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Licensed Unlicensed Requires Authentication Published by De Gruyter Mouton November 14, 2019

Nonesuch phonemes in loanwords

Holly J. Kennard and Aditi Lahiri
From the journal Linguistics


Loanwords may or may not affect the phonological system of a language. Much of the loanword literature has focused on the adaptation of “foreign” contrasts to native systems; however, there are certain cases where languages appear to have borrowed new phonemes. We argue that loanwords alone cannot introduce a new phoneme into a language unless there are special circumstances. We examine three case studies of apparently borrowed “unusual” phonemic contrasts: Swiss German initial geminates, Bengali retroflex stops, and English voiced fricatives. In each case, we find that rather than the loanwords introducing brand-new phonemes, an existing allophonic alternation has become phonemic due to a large influx of loanwords. Thus, the phonology rather than the phonetics alone – marked or otherwise – dominates the absorption of loans.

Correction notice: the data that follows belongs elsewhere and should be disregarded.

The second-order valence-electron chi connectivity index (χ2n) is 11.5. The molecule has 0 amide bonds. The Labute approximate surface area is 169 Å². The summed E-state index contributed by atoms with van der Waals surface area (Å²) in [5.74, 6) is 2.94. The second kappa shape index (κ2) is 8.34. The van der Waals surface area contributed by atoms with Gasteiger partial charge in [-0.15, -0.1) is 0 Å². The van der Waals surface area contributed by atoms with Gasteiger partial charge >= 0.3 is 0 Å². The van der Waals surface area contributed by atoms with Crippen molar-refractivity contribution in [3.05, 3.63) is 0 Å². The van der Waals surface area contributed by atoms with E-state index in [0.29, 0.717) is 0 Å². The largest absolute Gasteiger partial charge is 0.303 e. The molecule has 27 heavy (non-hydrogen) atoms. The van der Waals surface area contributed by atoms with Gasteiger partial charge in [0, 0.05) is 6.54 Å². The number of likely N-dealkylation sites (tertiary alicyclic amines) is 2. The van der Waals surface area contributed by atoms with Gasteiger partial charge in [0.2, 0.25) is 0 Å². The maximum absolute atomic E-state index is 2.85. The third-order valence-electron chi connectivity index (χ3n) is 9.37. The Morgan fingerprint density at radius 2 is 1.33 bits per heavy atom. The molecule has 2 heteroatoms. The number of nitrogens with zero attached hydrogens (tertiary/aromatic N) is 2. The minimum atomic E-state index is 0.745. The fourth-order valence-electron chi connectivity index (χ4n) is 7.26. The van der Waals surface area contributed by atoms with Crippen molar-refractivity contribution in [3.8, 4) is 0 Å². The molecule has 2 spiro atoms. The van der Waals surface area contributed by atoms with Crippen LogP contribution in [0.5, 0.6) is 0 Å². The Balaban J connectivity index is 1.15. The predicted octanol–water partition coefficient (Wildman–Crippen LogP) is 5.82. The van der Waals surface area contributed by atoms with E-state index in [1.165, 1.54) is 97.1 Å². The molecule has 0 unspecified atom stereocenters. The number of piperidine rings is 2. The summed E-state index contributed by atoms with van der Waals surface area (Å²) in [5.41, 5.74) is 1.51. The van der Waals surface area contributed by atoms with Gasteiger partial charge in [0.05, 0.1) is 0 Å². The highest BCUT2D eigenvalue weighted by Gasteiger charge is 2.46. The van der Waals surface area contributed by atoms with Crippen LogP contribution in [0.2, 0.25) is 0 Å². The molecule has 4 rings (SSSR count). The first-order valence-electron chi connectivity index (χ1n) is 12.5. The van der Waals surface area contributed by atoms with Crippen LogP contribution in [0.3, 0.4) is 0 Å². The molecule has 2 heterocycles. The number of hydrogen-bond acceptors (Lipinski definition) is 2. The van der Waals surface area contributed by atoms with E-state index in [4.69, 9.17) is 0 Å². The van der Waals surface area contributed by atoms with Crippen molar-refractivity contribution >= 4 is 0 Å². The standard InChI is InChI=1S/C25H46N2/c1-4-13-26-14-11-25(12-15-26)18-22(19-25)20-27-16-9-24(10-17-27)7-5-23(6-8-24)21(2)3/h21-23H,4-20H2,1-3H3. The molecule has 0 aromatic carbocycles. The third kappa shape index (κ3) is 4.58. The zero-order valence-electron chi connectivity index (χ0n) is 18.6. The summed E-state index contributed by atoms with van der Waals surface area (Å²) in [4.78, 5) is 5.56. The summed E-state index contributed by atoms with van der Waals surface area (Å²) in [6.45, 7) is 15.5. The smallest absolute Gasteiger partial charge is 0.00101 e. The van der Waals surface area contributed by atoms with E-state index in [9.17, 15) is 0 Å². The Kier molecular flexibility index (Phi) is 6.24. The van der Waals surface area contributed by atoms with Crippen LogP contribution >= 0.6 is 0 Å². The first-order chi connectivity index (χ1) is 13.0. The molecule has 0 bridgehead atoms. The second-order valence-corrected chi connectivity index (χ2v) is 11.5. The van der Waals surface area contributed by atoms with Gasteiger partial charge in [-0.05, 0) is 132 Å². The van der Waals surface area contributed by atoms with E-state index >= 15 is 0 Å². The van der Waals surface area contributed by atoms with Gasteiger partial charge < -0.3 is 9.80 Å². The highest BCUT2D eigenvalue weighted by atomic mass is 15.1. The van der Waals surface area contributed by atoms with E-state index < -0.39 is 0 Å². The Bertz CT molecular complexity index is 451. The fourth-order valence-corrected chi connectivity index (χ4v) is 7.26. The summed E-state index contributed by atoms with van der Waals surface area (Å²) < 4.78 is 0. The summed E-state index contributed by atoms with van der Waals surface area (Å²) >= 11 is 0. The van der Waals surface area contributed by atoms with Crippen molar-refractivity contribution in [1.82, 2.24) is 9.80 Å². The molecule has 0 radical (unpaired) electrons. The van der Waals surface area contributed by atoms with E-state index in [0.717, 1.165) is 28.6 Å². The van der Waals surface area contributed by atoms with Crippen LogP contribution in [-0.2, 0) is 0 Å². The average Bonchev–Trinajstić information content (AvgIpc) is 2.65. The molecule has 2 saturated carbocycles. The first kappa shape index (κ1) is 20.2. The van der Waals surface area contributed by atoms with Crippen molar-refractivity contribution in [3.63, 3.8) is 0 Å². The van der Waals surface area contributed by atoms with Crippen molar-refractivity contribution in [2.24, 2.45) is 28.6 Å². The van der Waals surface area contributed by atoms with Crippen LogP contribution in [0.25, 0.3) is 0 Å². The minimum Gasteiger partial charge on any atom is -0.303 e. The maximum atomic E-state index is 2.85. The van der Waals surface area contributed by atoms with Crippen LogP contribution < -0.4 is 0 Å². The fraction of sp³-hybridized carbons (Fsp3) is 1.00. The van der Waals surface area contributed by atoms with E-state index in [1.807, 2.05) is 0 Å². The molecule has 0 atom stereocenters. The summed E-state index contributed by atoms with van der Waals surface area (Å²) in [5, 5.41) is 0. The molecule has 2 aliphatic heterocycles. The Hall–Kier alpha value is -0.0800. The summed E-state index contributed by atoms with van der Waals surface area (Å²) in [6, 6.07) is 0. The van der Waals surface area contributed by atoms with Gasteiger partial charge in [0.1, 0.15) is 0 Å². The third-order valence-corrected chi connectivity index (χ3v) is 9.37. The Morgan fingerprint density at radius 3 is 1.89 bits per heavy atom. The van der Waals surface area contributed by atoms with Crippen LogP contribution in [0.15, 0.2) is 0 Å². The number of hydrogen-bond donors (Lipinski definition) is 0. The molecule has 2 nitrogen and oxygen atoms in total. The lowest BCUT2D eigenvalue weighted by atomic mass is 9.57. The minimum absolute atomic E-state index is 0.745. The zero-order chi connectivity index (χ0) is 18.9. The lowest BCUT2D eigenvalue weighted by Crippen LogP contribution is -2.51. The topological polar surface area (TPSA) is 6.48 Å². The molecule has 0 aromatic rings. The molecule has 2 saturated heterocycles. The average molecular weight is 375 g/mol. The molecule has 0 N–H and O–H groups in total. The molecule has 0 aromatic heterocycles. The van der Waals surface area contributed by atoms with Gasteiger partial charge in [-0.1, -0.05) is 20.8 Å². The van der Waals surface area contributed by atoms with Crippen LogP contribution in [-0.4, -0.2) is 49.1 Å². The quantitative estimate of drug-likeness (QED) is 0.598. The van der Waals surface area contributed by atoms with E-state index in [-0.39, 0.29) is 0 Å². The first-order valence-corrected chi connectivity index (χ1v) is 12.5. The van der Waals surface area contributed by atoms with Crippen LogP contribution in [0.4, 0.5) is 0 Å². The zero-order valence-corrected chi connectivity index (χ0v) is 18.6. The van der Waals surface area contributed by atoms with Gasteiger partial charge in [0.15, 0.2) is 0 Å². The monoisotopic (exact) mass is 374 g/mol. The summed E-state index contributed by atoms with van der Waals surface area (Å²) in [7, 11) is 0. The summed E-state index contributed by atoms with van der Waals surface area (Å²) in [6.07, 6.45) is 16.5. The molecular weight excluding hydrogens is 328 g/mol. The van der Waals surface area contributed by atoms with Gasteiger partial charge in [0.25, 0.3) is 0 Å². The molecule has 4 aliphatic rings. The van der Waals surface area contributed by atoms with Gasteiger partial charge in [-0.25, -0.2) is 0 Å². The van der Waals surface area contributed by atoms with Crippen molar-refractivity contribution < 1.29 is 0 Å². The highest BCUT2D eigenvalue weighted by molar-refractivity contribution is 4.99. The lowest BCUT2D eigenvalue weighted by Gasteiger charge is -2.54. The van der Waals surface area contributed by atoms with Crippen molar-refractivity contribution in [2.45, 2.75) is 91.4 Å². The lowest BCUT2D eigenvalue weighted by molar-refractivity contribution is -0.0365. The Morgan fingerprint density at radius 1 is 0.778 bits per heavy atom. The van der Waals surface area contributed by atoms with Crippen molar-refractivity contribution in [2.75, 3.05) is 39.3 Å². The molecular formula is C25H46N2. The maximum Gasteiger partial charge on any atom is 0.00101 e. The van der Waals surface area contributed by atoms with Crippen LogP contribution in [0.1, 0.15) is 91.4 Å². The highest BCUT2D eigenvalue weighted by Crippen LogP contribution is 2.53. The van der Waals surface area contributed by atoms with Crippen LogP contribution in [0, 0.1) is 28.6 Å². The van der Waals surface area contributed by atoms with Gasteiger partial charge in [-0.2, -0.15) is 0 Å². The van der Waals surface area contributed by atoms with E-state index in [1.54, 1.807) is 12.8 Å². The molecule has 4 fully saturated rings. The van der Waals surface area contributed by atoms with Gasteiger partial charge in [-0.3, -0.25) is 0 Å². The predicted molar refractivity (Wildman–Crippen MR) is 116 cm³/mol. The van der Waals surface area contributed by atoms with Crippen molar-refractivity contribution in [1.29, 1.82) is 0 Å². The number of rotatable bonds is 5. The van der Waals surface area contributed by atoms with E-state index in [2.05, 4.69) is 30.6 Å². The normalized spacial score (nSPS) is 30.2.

We would like to thank two anonymous Linguistics reviewers for their detailed and invaluable comments on previous versions of this article. Earlier analyses and discussion of the material were presented at the Second Edinburgh Symposium on Historical Phonology (Edinburgh, 2015) and the International Conference of Historical Linguistics (Naples, 2015), and we are very grateful to the participants for their feedback. This work was supported by the European Research Council (WORDS Grant FP7-IST-269670, PI Lahiri; MORPHON Grant 695481, PI Lahiri). We would also like to thank the British Academy for the Postdoctoral Fellowship held by Holly Kennard.


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Published Online: 2019-11-14
Published in Print: 2020-02-25

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